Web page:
“The use of personal, non-official e-mail accounts raises concerns that you could be attempting to insulate this and other e-mail correspondence from a Freedom of Information Act request. Moreover, your actions may also constitute violation of the Federal Records Act,” the lawmakers wrote to Martin, whose region includes Colorado, Montana, North Dakota, South Dakota, Utah, Wyoming and 27 tribal nations.
Martin’s communications are of interest to Issa, chairman of the House Oversight and Government Reform Committee, and Vitter, ranking member for the Senate Environment Committee, because he heads an area that includes Pavillion, Wyo. EPA published a December 2011 draft report on two hydraulic fracturing, or fracking, wells in that town in what became the first federal link between the drilling method and potential groundwater contamination.
Vitter and Issa asked Martin to hand over all emails to and from his private account dating back to April 1, 2010, so as to “better understand whether or not the emails provided to our Committees are an unfortunate, but isolated incident, or if they are part of a larger scheme to defeat federal transparency laws.”
Vitter already has devoted attention to EPA’s Pavillion study in his first weeks as the Senate Environment and Public Works Committee’s top Republican, a sign that he intends to make good on promises to focus on fracking.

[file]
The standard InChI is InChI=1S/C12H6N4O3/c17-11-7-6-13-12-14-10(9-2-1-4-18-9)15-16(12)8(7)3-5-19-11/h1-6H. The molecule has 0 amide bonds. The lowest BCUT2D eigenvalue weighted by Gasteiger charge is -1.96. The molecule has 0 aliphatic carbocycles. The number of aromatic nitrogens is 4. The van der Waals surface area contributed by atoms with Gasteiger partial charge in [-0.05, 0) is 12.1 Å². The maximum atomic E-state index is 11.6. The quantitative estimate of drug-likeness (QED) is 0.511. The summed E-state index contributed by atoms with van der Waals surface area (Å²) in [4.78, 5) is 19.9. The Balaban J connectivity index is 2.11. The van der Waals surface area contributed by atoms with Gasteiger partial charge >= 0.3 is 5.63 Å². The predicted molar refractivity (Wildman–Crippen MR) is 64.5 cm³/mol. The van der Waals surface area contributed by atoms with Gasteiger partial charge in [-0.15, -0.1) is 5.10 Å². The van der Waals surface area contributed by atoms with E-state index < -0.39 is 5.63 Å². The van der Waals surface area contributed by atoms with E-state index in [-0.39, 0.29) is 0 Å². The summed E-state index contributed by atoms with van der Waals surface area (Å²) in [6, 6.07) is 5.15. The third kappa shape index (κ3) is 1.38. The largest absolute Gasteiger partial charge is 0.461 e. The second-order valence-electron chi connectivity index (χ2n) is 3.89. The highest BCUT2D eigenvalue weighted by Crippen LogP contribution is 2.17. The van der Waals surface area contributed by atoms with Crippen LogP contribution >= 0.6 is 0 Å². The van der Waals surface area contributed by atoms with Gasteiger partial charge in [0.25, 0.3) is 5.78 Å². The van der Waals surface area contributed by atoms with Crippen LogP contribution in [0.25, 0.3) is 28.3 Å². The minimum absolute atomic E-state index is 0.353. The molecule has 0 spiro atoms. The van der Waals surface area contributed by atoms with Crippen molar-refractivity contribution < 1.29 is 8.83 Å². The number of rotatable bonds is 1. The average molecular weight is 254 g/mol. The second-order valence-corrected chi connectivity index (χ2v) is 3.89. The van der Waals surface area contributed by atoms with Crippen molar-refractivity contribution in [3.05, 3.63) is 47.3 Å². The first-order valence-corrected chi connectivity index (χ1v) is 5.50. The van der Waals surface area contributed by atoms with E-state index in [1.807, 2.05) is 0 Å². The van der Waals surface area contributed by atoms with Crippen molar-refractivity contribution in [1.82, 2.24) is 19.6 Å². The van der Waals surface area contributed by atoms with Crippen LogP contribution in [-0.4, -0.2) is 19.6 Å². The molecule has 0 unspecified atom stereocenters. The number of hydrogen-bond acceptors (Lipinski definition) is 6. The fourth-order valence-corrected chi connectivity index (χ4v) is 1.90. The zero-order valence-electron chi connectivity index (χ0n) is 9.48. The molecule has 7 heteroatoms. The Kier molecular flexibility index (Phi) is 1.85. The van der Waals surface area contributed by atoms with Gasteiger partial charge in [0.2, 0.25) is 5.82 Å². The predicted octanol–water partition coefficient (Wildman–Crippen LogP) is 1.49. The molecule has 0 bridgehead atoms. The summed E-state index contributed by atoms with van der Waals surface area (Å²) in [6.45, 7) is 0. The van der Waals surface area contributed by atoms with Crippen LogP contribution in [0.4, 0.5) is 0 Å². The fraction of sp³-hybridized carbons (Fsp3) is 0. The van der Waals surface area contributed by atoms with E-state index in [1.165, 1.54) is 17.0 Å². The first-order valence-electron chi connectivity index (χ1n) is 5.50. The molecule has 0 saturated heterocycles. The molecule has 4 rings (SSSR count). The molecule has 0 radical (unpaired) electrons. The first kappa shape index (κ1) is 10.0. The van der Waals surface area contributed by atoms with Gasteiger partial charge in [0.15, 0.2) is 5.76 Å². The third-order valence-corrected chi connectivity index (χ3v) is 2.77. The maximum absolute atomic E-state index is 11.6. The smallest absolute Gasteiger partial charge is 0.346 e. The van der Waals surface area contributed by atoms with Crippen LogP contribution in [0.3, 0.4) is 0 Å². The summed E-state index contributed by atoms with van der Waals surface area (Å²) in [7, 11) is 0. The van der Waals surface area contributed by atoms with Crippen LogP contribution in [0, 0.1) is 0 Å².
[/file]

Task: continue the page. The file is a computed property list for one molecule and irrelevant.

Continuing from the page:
The draft study, for which EPA has delayed the comment period three times, has fueled the debate on fracking.
Fracking is a process that injects a high-pressure combination of water, chemicals and sand into tight-rock formations to unleash hard-to-reach hydrocarbons. It has been credited with driving the domestic oil-and-gas boom, but also has invited public health concerns from activists.
While EPA noted the fracking wells in that study were atypical, green groups used the Pavillion report as validation of their fears that the method pollutes drinking water.
Industry and predominantly GOP lawmakers have questioned the study, and said EPA based its results on flawed science.
Specifically, they contend EPA failed to account for naturally occurring contaminants in the two wells. And fracking supporters point to a more recent U.S. Geological Survey assessment that invalidated one of the two wells for yielding too small of a water sample.